LED lighting can significantly reduce greenhouse horticulture energy consumption
With the exception of energy consumption, where there is still much to be done, the Dutch are global leaders in greenhouse horticulture. The quality is high, and nowhere else is the use of water and pesticides so low. Even so, demand for innovation, sustainable production and healthy fruit and vegetables and high-quality flowers remains high. One innovation that would really help in this is the introduction of LED lighting in the greenhouse horticulture sector, said Prof. Leo Marcelis on 30 October in his acceptance speech as Full Professor in Horticulture and Product Physiology at Wageningen University.
Horticulture sector is a global leader
The horticulture sector is important to the Dutch economy, as the export value of horticultural products currently totals about 16 billion Euros. The Dutch greenhouse horticultural sector in particular is a global leader; it is highly innovative and constantly searching for new, applicable knowledge. Although production has remained more or less constant in the Netherlands, globally the demand for highly-controlled production will result in an increase in greenhouse cultivation, said Prof. Marcelis in his inaugural speech entitled Horticultural Science in the Spotlight. Exploring and exploiting the physiology of plants.
High-precision control of the growing process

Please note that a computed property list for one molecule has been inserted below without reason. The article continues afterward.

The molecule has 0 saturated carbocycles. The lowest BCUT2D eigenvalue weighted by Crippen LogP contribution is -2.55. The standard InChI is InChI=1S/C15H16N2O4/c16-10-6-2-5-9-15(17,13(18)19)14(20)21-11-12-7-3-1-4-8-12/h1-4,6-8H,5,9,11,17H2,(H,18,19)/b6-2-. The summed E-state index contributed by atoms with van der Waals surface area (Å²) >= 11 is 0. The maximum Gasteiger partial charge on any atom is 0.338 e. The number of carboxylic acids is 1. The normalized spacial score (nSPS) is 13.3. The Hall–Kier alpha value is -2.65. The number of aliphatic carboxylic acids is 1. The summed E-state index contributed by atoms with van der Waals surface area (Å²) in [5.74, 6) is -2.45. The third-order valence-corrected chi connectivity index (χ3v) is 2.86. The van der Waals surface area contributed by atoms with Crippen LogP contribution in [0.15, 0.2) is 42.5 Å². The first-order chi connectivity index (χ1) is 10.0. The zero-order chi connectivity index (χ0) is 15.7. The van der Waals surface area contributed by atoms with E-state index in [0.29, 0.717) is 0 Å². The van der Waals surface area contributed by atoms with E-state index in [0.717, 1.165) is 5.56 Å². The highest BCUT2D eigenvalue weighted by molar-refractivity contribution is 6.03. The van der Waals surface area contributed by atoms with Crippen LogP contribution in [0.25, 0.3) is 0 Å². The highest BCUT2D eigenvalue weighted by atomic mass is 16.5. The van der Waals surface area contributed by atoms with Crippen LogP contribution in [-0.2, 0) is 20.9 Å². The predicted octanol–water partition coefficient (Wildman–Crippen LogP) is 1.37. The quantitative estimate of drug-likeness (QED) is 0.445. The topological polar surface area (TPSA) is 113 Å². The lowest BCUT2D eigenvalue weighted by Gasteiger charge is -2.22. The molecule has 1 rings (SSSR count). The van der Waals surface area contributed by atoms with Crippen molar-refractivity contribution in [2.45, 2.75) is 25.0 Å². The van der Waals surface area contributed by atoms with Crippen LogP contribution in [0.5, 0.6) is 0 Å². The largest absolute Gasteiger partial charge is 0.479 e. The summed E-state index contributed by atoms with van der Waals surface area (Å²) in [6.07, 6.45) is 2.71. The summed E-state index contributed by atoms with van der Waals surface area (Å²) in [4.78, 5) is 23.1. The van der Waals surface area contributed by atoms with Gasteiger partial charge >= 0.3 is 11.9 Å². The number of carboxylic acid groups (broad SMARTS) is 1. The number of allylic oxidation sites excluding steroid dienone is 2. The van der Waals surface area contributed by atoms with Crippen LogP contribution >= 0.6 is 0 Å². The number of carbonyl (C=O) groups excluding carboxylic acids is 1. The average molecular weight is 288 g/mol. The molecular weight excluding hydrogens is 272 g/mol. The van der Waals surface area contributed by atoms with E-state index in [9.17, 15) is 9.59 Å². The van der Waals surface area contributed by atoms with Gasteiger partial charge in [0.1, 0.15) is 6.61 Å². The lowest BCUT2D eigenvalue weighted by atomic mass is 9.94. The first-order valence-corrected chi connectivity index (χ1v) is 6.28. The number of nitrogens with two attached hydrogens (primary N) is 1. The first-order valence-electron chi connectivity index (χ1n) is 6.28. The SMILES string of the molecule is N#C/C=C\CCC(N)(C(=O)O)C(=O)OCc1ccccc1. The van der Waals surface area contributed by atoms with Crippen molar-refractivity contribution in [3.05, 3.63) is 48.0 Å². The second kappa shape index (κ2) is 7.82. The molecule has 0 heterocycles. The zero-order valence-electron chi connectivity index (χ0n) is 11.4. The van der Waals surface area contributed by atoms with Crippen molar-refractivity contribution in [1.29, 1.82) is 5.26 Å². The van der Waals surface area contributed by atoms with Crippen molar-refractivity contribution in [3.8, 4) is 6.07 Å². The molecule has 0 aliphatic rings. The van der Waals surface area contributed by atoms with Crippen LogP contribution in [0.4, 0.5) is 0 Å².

Prof. Marcelis believes that the sector needs to become more sustainable and aim to contribute to feeding the world population using high-quality, healthy products. Scientifically, the sector needs to focus primarily on the high-precision control of the growing process. This will require system innovations – to further reduce the use of resources such as water, minerals and other nutrients, to increase production per unit area, and to obtain the high-quality, healthy products that consumers want. The scientific focus of Marcelis and his group is on how physiological processes in crops, plants and plant organs respond to growing conditions, and how these affect crop production and product quality.
Marcelis believes it is important that the horticultural sector focuses not just on growing plants, but also on the handling of products following their harvest. Currently, about one third of all products are lost in this phase, a figure which he believes can be reduced by 50%.
With the exception of energy consumption, the Dutch greenhouse horticulture sector is highly efficient, said Leo Marcelis. Production levels are extremely high, most diseases and plagues are controlled biologically and water and nutrients are largely recycled. For example, it takes 15 litres of water to produce a kilo of tomatoes in a Dutch greenhouse, compared with 60 litres in the open air in the Mediterranean region.
Unfortunately, energy consumption in the Dutch horticulture sector is still very high, and is in fact responsible for 10% of the national gas consumption. Energy costs account for 15–30% of the total costs for a horticultural farm, which is why the sector is trying so hard to achieve energy savings.
As Marcelis explained, it is not heat production that is the problem, 'The problem is the energy needed for lighting, and light is the driving force behind plant growth.' He and his group are strong advocates of LED lighting in greenhouse horticulture, and he estimates that the smart use of LEDs can achieve energy savings of up to 50%.
LEDs also have other benefits compared with the lights currently used (high pressure sodium lights), such as the ability to change the colour of the light, the position of the light source in relation to the plant and the intensity of the light. This would enable lighting to be used much more efficiently, resulting in better plant growth and a higher quality product.